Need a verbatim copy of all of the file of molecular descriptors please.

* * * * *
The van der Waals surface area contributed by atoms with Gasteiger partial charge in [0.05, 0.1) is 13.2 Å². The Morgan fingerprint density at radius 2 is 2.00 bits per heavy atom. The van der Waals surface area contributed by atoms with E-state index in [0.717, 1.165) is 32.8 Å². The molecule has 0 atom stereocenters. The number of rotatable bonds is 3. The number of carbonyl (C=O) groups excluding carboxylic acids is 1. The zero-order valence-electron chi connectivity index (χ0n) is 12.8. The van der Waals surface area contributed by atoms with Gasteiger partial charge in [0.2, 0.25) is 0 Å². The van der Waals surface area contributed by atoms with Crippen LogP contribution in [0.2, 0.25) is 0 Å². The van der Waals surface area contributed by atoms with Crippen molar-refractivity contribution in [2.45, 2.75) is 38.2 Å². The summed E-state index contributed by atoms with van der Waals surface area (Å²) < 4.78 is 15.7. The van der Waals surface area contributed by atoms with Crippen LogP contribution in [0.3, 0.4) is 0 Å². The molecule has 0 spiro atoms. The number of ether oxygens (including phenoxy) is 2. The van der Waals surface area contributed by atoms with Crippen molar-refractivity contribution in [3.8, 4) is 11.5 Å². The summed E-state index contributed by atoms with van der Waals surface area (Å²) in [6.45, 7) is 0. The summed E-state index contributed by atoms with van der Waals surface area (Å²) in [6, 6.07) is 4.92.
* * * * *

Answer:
The van der Waals surface area contributed by atoms with Gasteiger partial charge in [0.05, 0.1) is 13.2 Å². The Morgan fingerprint density at radius 2 is 2.00 bits per heavy atom. The van der Waals surface area contributed by atoms with E-state index in [0.717, 1.165) is 32.8 Å². The molecule has 0 atom stereocenters. The number of rotatable bonds is 3. The number of carbonyl (C=O) groups excluding carboxylic acids is 1. The zero-order valence-electron chi connectivity index (χ0n) is 12.8. The van der Waals surface area contributed by atoms with Gasteiger partial charge in [0.2, 0.25) is 0 Å². The van der Waals surface area contributed by atoms with Crippen LogP contribution in [0.2, 0.25) is 0 Å². The van der Waals surface area contributed by atoms with Crippen molar-refractivity contribution in [2.45, 2.75) is 38.2 Å². The summed E-state index contributed by atoms with van der Waals surface area (Å²) < 4.78 is 15.7. The van der Waals surface area contributed by atoms with Crippen LogP contribution in [0.3, 0.4) is 0 Å². The molecule has 0 spiro atoms. The number of ether oxygens (including phenoxy) is 2. The van der Waals surface area contributed by atoms with Crippen molar-refractivity contribution in [3.8, 4) is 11.5 Å². The summed E-state index contributed by atoms with van der Waals surface area (Å²) in [6.45, 7) is 0. The summed E-state index contributed by atoms with van der Waals surface area (Å²) in [6, 6.07) is 4.92.